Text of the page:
NYPD Officer Baimadajie Angwang, right, and his attorney, John Carman, leave...

NYPD Officer Baimadajie Angwang, right, and his attorney, John Carman, leave Brooklyn federal court after charges against him were dismissed on Thursday. Credit: Jeff Bachner

A federal judge agreed on Thursday to dismiss an indictment against an NYPD officer accused of illegally serving ​​as an agent for the Chinese government.

U.S. District Judge Eric R. Komitee agreed to a request from federal prosecutors to dismiss criminal charges against NYPD Officer Baimadajie Angwang, a former Marine and an Army reservist who lived in Williston Park before his arrest.

Prosecutors offered no explanation in papers filed Friday asking the judge to drop the case against the NYPD officer.

Assistant U.S. Attorney Matthew Haggans also declined to explain the decision during Thursday's hearing in Brooklyn federal court, except to say it was in the "interest of justice."

“Thanks for all the people who trusted me, who believed me since the beginning,” Angwang said after he left the courthouse with his attorney, John Carman. “My family, my Marine Corps brothers, my NYPD colleagues, thank you.”

Angwang, a naturalized U.S. citizen and a native of Tibet, was charged in September 2020 with four felonies: acting as an agent of a foreign government without notifying the U.S. government, wire fraud, making false statements and obstruction of an official proceeding. 

The papers federal prosecutors filed on Friday asking Komitee to drop the charges provided little explanation why the office of U.S. Attorney for the Eastern District of New York Breon Peace wanted the charges dropped.

Komitee asked for an explanation at Thursday’s hearing but said he understood that prosecutors may be limited to what they could say because the decision was based in part on classified material.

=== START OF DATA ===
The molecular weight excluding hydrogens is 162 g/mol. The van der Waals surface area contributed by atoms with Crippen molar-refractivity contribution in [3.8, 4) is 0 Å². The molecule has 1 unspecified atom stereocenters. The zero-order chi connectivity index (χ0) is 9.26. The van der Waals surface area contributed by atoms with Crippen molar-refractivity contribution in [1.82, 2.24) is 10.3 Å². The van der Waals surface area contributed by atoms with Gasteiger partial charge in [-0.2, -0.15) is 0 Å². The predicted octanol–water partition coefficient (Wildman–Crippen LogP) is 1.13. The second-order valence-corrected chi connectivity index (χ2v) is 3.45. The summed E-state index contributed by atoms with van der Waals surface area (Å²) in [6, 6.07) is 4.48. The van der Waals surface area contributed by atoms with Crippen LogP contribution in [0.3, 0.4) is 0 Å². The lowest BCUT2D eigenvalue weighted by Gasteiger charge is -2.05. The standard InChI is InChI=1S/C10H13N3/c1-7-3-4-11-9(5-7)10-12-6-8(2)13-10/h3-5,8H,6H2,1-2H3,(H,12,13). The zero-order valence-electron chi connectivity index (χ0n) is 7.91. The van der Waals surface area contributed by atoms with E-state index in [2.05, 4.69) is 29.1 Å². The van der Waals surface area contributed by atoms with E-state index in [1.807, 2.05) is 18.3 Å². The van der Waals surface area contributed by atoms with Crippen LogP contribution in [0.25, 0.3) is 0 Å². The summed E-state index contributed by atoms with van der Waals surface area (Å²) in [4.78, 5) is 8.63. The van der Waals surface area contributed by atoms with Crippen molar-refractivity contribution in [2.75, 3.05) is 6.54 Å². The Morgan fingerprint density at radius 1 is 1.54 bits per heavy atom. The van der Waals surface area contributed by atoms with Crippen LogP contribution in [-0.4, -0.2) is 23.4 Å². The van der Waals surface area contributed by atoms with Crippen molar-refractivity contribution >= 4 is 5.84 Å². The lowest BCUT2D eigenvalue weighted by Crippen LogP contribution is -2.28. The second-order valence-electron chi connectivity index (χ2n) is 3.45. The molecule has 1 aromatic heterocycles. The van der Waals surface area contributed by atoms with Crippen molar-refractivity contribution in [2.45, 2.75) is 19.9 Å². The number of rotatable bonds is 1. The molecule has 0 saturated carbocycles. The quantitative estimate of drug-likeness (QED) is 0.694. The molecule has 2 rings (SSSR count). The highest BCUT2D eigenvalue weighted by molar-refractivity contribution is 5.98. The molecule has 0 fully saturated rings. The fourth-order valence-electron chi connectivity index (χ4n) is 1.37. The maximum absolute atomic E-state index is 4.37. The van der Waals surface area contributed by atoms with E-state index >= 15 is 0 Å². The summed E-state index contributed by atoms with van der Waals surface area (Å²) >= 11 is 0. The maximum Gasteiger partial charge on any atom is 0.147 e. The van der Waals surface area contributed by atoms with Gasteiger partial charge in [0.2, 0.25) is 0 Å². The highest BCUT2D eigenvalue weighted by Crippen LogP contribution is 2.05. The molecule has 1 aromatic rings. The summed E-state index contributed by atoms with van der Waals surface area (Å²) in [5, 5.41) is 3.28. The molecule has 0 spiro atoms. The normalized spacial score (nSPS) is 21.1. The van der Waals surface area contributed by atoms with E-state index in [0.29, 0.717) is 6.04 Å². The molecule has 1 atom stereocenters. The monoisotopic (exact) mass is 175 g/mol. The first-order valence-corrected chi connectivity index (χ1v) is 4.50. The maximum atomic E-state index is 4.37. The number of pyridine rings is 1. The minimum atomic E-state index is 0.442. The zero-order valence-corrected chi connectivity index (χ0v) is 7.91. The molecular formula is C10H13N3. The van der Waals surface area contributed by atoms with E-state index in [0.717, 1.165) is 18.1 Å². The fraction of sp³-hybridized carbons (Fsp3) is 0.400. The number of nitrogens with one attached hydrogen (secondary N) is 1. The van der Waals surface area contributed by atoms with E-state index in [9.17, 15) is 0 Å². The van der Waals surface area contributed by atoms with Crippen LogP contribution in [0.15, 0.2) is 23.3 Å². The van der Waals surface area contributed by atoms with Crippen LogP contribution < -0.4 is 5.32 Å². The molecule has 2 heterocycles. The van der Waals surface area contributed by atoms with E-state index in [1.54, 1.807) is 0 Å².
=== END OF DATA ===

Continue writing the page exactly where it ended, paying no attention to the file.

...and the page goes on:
Haggans did not provide any additional information, other than to say the decision was reached after a full assessment of the information. 

“The government has been very sparing in their description of the reasons why they dismissed the indictment,” Carman said. 

Prosecutors had alleged that Angwang had informed the Chinese government about the activities of Tibetans who opposed China’s policies and actions in Tibet. He also allegedly identified individuals who might be potential recruits for Beijing. Angwang faced decades in prison if convicted on the charges. 

Carman has said his client was only providing publicly available information to get better visa terms for himself and other Tibetan nationals.

Angwang sought asylum after traveling to the United States on a cultural exchange visa, saying he had been arrested and tortured in China because of his Tibetan ancestry. After gaining asylum, he joined the Marine Corps and served in Afghanistan before receiving an honorable discharge. 

Angwang, who worked at the 111th Precinct in Bayside, Queens, has been suspended with pay while the case against him was pending.

Carman said it was possible his client could return to the NYPD. It is also possible that Angwang could take action now that he has been cleared, he said. “We are looking into that but we have made no decisions,” Carman said. 

Carman thanked Komitee for agreeing to release Angwang on bail, after four applications. Angwang was held for six months in the Metropolitan Detention Center in Brooklyn, Carman said, much of it in solitary confinement. 

“The truth is, Mr. Angwang was innocent from the very beginning, and you could hear from the judge’s words in court today, he was thankful that he released him two years ago, rather than granting the government’s request that he be detained,” Carman said. 

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